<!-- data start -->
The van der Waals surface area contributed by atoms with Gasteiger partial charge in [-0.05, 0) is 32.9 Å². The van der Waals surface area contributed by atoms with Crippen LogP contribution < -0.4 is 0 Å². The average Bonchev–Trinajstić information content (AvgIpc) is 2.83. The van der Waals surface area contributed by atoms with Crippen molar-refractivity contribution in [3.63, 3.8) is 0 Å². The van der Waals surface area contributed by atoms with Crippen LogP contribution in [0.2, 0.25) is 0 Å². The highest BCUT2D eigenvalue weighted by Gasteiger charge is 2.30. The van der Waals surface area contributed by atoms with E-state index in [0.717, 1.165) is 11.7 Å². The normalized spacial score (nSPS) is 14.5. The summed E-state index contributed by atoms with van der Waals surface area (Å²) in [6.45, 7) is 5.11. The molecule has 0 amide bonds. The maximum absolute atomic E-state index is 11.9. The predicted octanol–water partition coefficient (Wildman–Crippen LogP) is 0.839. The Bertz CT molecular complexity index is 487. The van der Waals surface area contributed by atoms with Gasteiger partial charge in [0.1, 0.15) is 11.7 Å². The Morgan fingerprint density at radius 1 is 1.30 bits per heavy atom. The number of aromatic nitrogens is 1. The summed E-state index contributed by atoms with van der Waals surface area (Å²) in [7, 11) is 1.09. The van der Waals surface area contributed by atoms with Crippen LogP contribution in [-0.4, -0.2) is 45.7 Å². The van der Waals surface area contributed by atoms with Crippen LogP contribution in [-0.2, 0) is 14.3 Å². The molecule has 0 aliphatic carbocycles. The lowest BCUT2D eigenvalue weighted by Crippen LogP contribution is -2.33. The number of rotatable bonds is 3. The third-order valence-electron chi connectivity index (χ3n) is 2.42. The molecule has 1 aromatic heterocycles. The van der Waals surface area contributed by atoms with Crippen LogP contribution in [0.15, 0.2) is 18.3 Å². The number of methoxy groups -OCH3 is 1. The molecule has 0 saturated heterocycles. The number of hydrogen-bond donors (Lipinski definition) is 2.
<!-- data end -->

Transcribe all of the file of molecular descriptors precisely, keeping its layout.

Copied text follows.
The van der Waals surface area contributed by atoms with Gasteiger partial charge in [-0.05, 0) is 32.9 Å². The van der Waals surface area contributed by atoms with Crippen LogP contribution < -0.4 is 0 Å². The average Bonchev–Trinajstić information content (AvgIpc) is 2.83. The van der Waals surface area contributed by atoms with Crippen molar-refractivity contribution in [3.63, 3.8) is 0 Å². The van der Waals surface area contributed by atoms with Crippen LogP contribution in [0.2, 0.25) is 0 Å². The highest BCUT2D eigenvalue weighted by Gasteiger charge is 2.30. The van der Waals surface area contributed by atoms with E-state index in [0.717, 1.165) is 11.7 Å². The normalized spacial score (nSPS) is 14.5. The summed E-state index contributed by atoms with van der Waals surface area (Å²) in [6.45, 7) is 5.11. The molecule has 0 amide bonds. The maximum absolute atomic E-state index is 11.9. The predicted octanol–water partition coefficient (Wildman–Crippen LogP) is 0.839. The Bertz CT molecular complexity index is 487. The van der Waals surface area contributed by atoms with Gasteiger partial charge in [0.1, 0.15) is 11.7 Å². The Morgan fingerprint density at radius 1 is 1.30 bits per heavy atom. The number of aromatic nitrogens is 1. The summed E-state index contributed by atoms with van der Waals surface area (Å²) in [7, 11) is 1.09. The van der Waals surface area contributed by atoms with Crippen LogP contribution in [-0.4, -0.2) is 45.7 Å². The van der Waals surface area contributed by atoms with Crippen LogP contribution in [-0.2, 0) is 14.3 Å². The molecule has 0 aliphatic carbocycles. The lowest BCUT2D eigenvalue weighted by Crippen LogP contribution is -2.33. The number of rotatable bonds is 3. The third-order valence-electron chi connectivity index (χ3n) is 2.42. The molecule has 1 aromatic heterocycles. The van der Waals surface area contributed by atoms with Crippen LogP contribution in [0.15, 0.2) is 18.3 Å². The number of methoxy groups -OCH3 is 1. The molecule has 0 saturated heterocycles. The number of hydrogen-bond donors (Lipinski definition) is 2.